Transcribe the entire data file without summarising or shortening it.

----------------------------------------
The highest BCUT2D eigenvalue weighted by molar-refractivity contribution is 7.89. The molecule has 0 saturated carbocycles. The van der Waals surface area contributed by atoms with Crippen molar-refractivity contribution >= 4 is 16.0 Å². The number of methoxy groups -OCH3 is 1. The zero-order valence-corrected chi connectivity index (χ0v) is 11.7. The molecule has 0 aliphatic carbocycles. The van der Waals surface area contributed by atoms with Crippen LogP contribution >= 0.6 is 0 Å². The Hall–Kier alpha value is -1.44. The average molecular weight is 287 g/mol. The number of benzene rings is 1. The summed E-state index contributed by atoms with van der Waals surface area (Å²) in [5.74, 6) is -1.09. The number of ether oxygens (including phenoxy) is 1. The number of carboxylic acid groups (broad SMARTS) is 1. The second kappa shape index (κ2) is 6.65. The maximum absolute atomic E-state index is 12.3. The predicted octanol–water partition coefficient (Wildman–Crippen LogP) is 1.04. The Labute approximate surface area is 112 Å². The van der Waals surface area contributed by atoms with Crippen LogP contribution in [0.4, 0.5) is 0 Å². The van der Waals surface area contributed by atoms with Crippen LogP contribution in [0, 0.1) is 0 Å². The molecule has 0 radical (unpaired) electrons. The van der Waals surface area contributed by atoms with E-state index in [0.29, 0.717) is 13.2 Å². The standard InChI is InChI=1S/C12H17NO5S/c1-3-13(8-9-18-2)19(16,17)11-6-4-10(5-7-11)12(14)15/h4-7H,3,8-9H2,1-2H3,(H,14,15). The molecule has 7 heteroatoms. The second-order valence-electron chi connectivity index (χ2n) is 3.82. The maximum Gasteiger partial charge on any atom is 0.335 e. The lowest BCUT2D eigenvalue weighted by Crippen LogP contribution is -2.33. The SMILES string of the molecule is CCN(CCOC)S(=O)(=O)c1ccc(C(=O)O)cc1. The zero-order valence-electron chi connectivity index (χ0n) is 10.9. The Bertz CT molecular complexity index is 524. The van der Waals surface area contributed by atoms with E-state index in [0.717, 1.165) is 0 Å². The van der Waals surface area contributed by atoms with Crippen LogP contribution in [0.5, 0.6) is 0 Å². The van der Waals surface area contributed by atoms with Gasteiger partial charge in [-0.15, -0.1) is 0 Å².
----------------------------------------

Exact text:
The highest BCUT2D eigenvalue weighted by molar-refractivity contribution is 7.89. The molecule has 0 saturated carbocycles. The van der Waals surface area contributed by atoms with Crippen molar-refractivity contribution >= 4 is 16.0 Å². The number of methoxy groups -OCH3 is 1. The zero-order valence-corrected chi connectivity index (χ0v) is 11.7. The molecule has 0 aliphatic carbocycles. The van der Waals surface area contributed by atoms with Crippen LogP contribution >= 0.6 is 0 Å². The Hall–Kier alpha value is -1.44. The average molecular weight is 287 g/mol. The number of benzene rings is 1. The summed E-state index contributed by atoms with van der Waals surface area (Å²) in [5.74, 6) is -1.09. The number of ether oxygens (including phenoxy) is 1. The number of carboxylic acid groups (broad SMARTS) is 1. The second kappa shape index (κ2) is 6.65. The maximum absolute atomic E-state index is 12.3. The predicted octanol–water partition coefficient (Wildman–Crippen LogP) is 1.04. The Labute approximate surface area is 112 Å². The van der Waals surface area contributed by atoms with Crippen LogP contribution in [0.4, 0.5) is 0 Å². The van der Waals surface area contributed by atoms with Crippen LogP contribution in [0, 0.1) is 0 Å². The molecule has 0 radical (unpaired) electrons. The van der Waals surface area contributed by atoms with E-state index in [0.29, 0.717) is 13.2 Å². The standard InChI is InChI=1S/C12H17NO5S/c1-3-13(8-9-18-2)19(16,17)11-6-4-10(5-7-11)12(14)15/h4-7H,3,8-9H2,1-2H3,(H,14,15). The molecule has 7 heteroatoms. The second-order valence-electron chi connectivity index (χ2n) is 3.82. The maximum Gasteiger partial charge on any atom is 0.335 e. The lowest BCUT2D eigenvalue weighted by Crippen LogP contribution is -2.33. The SMILES string of the molecule is CCN(CCOC)S(=O)(=O)c1ccc(C(=O)O)cc1. The zero-order valence-electron chi connectivity index (χ0n) is 10.9. The Bertz CT molecular complexity index is 524. The van der Waals surface area contributed by atoms with E-state index in [0.717, 1.165) is 0 Å². The van der Waals surface area contributed by atoms with Crippen LogP contribution in [0.5, 0.6) is 0 Å². The van der Waals surface area contributed by atoms with Gasteiger partial charge in [-0.15, -0.1) is 0 Å².